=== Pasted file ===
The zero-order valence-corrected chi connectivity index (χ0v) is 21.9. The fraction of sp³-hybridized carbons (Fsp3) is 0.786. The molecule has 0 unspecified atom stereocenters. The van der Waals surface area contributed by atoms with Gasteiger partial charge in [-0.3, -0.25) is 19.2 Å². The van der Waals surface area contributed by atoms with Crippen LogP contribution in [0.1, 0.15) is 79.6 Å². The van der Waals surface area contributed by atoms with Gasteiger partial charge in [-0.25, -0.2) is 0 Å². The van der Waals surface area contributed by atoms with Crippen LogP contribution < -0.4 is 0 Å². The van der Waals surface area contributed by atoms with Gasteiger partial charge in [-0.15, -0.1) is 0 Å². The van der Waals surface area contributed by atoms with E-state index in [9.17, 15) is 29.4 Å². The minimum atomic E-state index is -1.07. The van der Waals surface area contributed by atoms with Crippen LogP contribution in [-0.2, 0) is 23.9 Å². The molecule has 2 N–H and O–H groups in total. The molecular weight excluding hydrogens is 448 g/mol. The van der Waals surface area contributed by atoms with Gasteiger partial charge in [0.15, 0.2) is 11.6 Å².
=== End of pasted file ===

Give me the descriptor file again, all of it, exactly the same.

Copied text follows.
The zero-order valence-corrected chi connectivity index (χ0v) is 21.9. The fraction of sp³-hybridized carbons (Fsp3) is 0.786. The molecule has 0 unspecified atom stereocenters. The van der Waals surface area contributed by atoms with Gasteiger partial charge in [-0.3, -0.25) is 19.2 Å². The van der Waals surface area contributed by atoms with Crippen LogP contribution in [0.1, 0.15) is 79.6 Å². The van der Waals surface area contributed by atoms with Gasteiger partial charge in [-0.25, -0.2) is 0 Å². The van der Waals surface area contributed by atoms with Crippen LogP contribution < -0.4 is 0 Å². The van der Waals surface area contributed by atoms with Gasteiger partial charge in [-0.15, -0.1) is 0 Å². The van der Waals surface area contributed by atoms with E-state index in [9.17, 15) is 29.4 Å². The minimum atomic E-state index is -1.07. The van der Waals surface area contributed by atoms with Crippen LogP contribution in [-0.2, 0) is 23.9 Å². The molecule has 2 N–H and O–H groups in total. The molecular weight excluding hydrogens is 448 g/mol. The van der Waals surface area contributed by atoms with Gasteiger partial charge in [0.15, 0.2) is 11.6 Å².